Tuesday, October 4, 2011

Art Speaking?

 It should be added that the reductive quality of the facture notates the accessibility of the work. 
 I'm surprised that no one's mentioned yet that the iconicity of the purity of line brings within the realm of discourse the inherent overspecificity. 
As an advocate of the Big Mac Aesthetic, I feel that the disjunctive perturbation of the sexual signifier visually and conceptually activates the substructure of critical thinking.
It should be added that the subaqueous qualities of the sexy fish spatially undermines the larger carcass. 

I just couldn't resist. I had to generate some "art speak" for these mini abstracts I did this week. I was in the process of making new work to add to the Etsy shop when I came across this blog post by Eric Armusik. I love what he had to say about what he calls ABS ~

"If you haven't heard me before on the subject, I have a big problem with art speak.  I've even given it an acronym: ABS - Artist Bull Sh*tting.  I hate it, and it is rampant in our profession.  In the 19th Century and before, artists spent their time honing their technical skills.  Today artists spend their time reading theory and looking for inanimate objects to trick everyone into believing they are art."

Many times when I see some of the ridiculous paragraphs that accompany artwork I just shake my head and wonder who comes up with this crap? Sometimes it's the artist but sometimes I think it's the critics who write about the artists and their work. Of course this is seen much more often next to abstract or non-objective work. Why does it always have to have an explanation? I paint in realism and also enjoy painting mixed media abstracts. Do I feel like I have to explain my abstract work? No. Sometimes the reason behind the work is simply that I love texture. I love design. I love certain color combinations. It really is that simple. No ABS needed.

How did I come up with the ABS that I added under each of these little abstracts? By using The Instant Art Critique Phrase Generator. A friend of mine shared this gem with me and I found it quite amusing. The numbers under each painting are the numbers used to generate the CRAP - Critical Response to the Art Product. Give this a try for a good chuckle.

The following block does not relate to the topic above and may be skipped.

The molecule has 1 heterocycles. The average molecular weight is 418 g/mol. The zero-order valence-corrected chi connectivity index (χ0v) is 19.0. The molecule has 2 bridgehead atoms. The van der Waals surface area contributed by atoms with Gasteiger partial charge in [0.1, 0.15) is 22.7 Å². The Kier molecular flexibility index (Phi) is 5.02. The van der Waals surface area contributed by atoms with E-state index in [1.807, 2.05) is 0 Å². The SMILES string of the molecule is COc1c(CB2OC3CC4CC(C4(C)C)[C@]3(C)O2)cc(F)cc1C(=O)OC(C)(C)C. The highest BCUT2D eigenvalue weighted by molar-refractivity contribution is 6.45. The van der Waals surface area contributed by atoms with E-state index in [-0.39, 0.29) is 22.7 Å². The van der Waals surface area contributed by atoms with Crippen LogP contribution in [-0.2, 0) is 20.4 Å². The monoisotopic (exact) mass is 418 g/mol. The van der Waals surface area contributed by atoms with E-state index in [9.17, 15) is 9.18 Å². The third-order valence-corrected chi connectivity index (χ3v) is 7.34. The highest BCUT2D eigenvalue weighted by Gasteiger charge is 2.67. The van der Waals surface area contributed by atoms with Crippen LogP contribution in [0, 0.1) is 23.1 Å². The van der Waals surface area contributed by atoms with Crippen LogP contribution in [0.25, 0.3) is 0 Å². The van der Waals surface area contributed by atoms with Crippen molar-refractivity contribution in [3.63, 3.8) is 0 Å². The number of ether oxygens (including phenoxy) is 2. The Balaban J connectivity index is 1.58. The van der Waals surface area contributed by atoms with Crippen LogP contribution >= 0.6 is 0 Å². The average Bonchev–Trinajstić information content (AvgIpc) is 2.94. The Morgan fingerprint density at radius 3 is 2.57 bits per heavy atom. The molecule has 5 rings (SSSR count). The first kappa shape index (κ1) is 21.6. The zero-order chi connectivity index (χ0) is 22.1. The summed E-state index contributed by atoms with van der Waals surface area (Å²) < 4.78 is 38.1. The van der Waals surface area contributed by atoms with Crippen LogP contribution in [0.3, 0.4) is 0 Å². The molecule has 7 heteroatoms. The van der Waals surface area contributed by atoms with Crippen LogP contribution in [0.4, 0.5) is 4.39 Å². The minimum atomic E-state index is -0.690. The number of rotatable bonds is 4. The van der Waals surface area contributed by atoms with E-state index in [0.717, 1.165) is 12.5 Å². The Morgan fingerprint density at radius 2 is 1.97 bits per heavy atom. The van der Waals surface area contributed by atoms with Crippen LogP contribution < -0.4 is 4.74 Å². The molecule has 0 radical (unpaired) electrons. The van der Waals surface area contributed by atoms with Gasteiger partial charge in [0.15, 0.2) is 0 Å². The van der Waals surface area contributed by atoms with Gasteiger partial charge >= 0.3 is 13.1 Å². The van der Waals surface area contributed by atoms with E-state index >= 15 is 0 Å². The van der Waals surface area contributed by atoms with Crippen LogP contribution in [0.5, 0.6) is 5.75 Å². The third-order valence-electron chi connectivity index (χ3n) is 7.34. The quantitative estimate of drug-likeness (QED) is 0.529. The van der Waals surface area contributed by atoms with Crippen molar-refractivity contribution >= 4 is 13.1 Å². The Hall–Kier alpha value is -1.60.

Thanks Eric for sharing your insights on the ABS. The rest of us who feel the same way appreciate it.

PS: the CRAP that generated for the last little piece with the fish was complete coincidence! I was amazed when I plugged in those numbers at random it came up with a line about a fish.


Kate Watson said...

This is great! When I was in college, I thought I just wasn't smart enough to get it, but as I've gotten older, I've realized that if I don't get what someone is saying about their work, it's often because it's a bunch of meaningless garbage. Thanks for sharing

Carlynne Hershberger, CPSA said...

Thanks Kate, I used to think the same thing. "I haven't gotten that far in school yet. I guess I just don't understand. Someday I'll get what these artist's are saying...." HA. That's the big joke - IMHO there's really nothing to get. And who knows, maybe some artists who the critics claim were going through their 'blue period' or 'yellow period', were really just using up the extra blue or yellow paint they had on hand from a previous project. I know I have a bunch of yellow and red paint left from painting the horse so those colors will probably show up in a selection of little abstracts soon.